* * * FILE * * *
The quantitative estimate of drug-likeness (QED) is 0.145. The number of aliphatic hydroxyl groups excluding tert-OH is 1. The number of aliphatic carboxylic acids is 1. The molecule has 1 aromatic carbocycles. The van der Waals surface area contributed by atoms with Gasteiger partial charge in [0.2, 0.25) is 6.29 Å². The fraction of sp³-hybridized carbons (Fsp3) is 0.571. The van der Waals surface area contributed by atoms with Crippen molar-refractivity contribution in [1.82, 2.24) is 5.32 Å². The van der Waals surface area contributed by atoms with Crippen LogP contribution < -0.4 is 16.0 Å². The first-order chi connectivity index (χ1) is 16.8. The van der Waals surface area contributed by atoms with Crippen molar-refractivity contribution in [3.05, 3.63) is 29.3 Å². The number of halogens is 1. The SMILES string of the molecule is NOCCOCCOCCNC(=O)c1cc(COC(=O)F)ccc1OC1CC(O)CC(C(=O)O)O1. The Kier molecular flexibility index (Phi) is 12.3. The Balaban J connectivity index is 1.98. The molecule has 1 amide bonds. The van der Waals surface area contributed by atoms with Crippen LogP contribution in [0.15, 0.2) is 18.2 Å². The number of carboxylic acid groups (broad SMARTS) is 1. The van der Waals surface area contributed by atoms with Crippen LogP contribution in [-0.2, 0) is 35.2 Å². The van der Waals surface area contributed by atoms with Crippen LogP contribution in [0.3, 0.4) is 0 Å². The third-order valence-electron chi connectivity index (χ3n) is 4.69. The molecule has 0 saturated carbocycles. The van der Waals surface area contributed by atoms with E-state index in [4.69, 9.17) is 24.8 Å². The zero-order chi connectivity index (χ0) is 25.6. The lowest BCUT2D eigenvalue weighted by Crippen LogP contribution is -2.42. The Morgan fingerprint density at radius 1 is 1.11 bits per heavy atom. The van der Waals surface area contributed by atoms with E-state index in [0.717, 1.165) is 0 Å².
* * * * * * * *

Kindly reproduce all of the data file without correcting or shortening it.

The quantitative estimate of drug-likeness (QED) is 0.145. The number of aliphatic hydroxyl groups excluding tert-OH is 1. The number of aliphatic carboxylic acids is 1. The molecule has 1 aromatic carbocycles. The van der Waals surface area contributed by atoms with Gasteiger partial charge in [0.2, 0.25) is 6.29 Å². The fraction of sp³-hybridized carbons (Fsp3) is 0.571. The van der Waals surface area contributed by atoms with Crippen molar-refractivity contribution in [1.82, 2.24) is 5.32 Å². The van der Waals surface area contributed by atoms with Crippen LogP contribution < -0.4 is 16.0 Å². The first-order chi connectivity index (χ1) is 16.8. The van der Waals surface area contributed by atoms with Crippen molar-refractivity contribution in [3.05, 3.63) is 29.3 Å². The number of halogens is 1. The SMILES string of the molecule is NOCCOCCOCCNC(=O)c1cc(COC(=O)F)ccc1OC1CC(O)CC(C(=O)O)O1. The Kier molecular flexibility index (Phi) is 12.3. The Balaban J connectivity index is 1.98. The molecule has 1 amide bonds. The van der Waals surface area contributed by atoms with Crippen LogP contribution in [0.15, 0.2) is 18.2 Å². The number of carboxylic acid groups (broad SMARTS) is 1. The van der Waals surface area contributed by atoms with Crippen LogP contribution in [-0.2, 0) is 35.2 Å². The van der Waals surface area contributed by atoms with Crippen LogP contribution in [0.3, 0.4) is 0 Å². The third-order valence-electron chi connectivity index (χ3n) is 4.69. The molecule has 0 saturated carbocycles. The van der Waals surface area contributed by atoms with E-state index in [4.69, 9.17) is 24.8 Å². The zero-order chi connectivity index (χ0) is 25.6. The lowest BCUT2D eigenvalue weighted by Crippen LogP contribution is -2.42. The Morgan fingerprint density at radius 1 is 1.11 bits per heavy atom. The van der Waals surface area contributed by atoms with E-state index in [0.717, 1.165) is 0 Å².